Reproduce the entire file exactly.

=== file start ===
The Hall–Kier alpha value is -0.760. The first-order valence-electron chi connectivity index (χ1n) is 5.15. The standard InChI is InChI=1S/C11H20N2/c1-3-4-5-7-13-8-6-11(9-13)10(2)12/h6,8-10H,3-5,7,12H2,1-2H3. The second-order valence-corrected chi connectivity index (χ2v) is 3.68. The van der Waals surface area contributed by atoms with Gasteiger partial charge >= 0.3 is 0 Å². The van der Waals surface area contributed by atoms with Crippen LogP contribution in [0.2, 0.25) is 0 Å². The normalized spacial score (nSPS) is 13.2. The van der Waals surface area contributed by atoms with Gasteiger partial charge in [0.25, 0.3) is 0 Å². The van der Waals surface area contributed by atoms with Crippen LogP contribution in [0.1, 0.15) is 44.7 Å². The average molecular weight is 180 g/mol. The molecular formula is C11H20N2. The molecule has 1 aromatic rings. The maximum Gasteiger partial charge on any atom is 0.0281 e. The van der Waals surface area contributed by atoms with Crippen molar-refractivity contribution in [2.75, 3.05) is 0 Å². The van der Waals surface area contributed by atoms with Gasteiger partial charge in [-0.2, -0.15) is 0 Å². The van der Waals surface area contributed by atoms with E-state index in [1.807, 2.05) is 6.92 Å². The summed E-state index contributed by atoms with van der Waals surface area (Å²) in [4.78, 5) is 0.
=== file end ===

The Hall–Kier alpha value is -0.760. The first-order valence-electron chi connectivity index (χ1n) is 5.15. The standard InChI is InChI=1S/C11H20N2/c1-3-4-5-7-13-8-6-11(9-13)10(2)12/h6,8-10H,3-5,7,12H2,1-2H3. The second-order valence-corrected chi connectivity index (χ2v) is 3.68. The van der Waals surface area contributed by atoms with Gasteiger partial charge >= 0.3 is 0 Å². The van der Waals surface area contributed by atoms with Crippen LogP contribution in [0.2, 0.25) is 0 Å². The normalized spacial score (nSPS) is 13.2. The van der Waals surface area contributed by atoms with Gasteiger partial charge in [0.25, 0.3) is 0 Å². The van der Waals surface area contributed by atoms with Crippen LogP contribution in [0.1, 0.15) is 44.7 Å². The average molecular weight is 180 g/mol. The molecular formula is C11H20N2. The molecule has 1 aromatic rings. The maximum Gasteiger partial charge on any atom is 0.0281 e. The van der Waals surface area contributed by atoms with Crippen molar-refractivity contribution in [2.75, 3.05) is 0 Å². The van der Waals surface area contributed by atoms with Gasteiger partial charge in [-0.2, -0.15) is 0 Å². The van der Waals surface area contributed by atoms with E-state index in [1.807, 2.05) is 6.92 Å². The summed E-state index contributed by atoms with van der Waals surface area (Å²) in [4.78, 5) is 0.